Sunday, July 16, 2006

I stayed inside and baked pies today, since it was too hot to spend time outdoors! One strawberry-rhubarb, one apple, and one mixed berry pie. The apples were Lodi. I asked at the local orchard for Yellow Transparents, supposedly best for pie-making, and they said all they had were Lodi. My husband says that Lodi is an improved Transparent, so I guess it's OK. He liked the pie.

The mixed berries were a combination of last year's frozen black raspberries and cherries, some fresh strawberries, and frozen commercial berry mix containing raspberries, blackberries, and blueberries. I added extra tapioca for thickening, I hope it sets up.

Old-fashioned strawberry-rhubarb pie:

Roll out your favorite pie dough recipe and put bottom crust in plate.


2 cups strawberries, quartered and hulled
2 cups rhubard cut in 1/2 inch pieces
3/4 cup sugar
1/3 cup flour
1 1/2 teaspoons cinnamon (I use Watkins brand)

and put in bottom crust. Roll out top crust, place on pie, and crimp edges. Cut steam vents and sprinkle with 1-2 tsp sugar. Bake at 375 for 40-50 minutes. Check after 20 minutes, if outer crust is getting too crisp top with aluminum pie ring to prevent burning.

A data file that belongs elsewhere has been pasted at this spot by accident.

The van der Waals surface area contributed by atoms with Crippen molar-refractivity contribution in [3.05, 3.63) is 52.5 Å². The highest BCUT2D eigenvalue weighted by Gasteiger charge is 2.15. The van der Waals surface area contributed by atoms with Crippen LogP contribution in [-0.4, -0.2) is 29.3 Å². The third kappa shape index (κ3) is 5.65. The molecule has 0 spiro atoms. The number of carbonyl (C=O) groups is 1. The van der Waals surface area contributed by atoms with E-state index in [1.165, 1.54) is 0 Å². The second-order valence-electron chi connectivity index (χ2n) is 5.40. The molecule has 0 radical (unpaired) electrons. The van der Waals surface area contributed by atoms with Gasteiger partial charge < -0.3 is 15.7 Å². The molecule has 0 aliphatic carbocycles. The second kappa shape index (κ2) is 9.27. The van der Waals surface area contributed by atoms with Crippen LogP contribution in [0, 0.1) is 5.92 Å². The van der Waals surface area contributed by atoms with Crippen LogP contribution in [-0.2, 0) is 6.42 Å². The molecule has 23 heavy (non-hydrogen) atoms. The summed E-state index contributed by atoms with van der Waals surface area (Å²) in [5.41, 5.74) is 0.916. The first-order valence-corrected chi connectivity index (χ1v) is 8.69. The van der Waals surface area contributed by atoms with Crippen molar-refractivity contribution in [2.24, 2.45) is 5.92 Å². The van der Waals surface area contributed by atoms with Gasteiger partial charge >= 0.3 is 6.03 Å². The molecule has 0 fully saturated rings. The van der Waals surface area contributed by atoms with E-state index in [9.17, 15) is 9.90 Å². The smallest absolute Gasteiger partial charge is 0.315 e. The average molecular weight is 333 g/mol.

Serve with ice cream or whipped topping.
Friday night it stormed again, thunder and lightning. We took a ride during the storm to Bellville to see if the town square was under water - I didn't want to lug all my equipment to the farmer's market if it was flooded. Luckily it appeared that there hasn't been a flood yet.

I didn't have too much in the way of vegetables since it has been raining all week, and the time I have spent in the garden has mostly been to pull weeds. The beets are still too small, and the lettuce has mostly bolted although there are some buttercrunch heads that are small but still tender. The 90-degree heat has been murder on the lettuce.

Traffic was light at the market, but the surprise of the day was that my mother-in-law came to see me! She drove down to have my husband repair the window mechanism in the car, but it apparently fixed itself on the way. So they decided to visit the farmer's market for entertainment. She loaded up on vegetables at the Amish farmer's table across from me (does he buy his produce wholesale? It seems way too early to have such big squash and cabbages, but the bee man said he's been to his farm and he does have early produce...) and she also bought some of my soap - I tried to give it to her but she insisted on paying.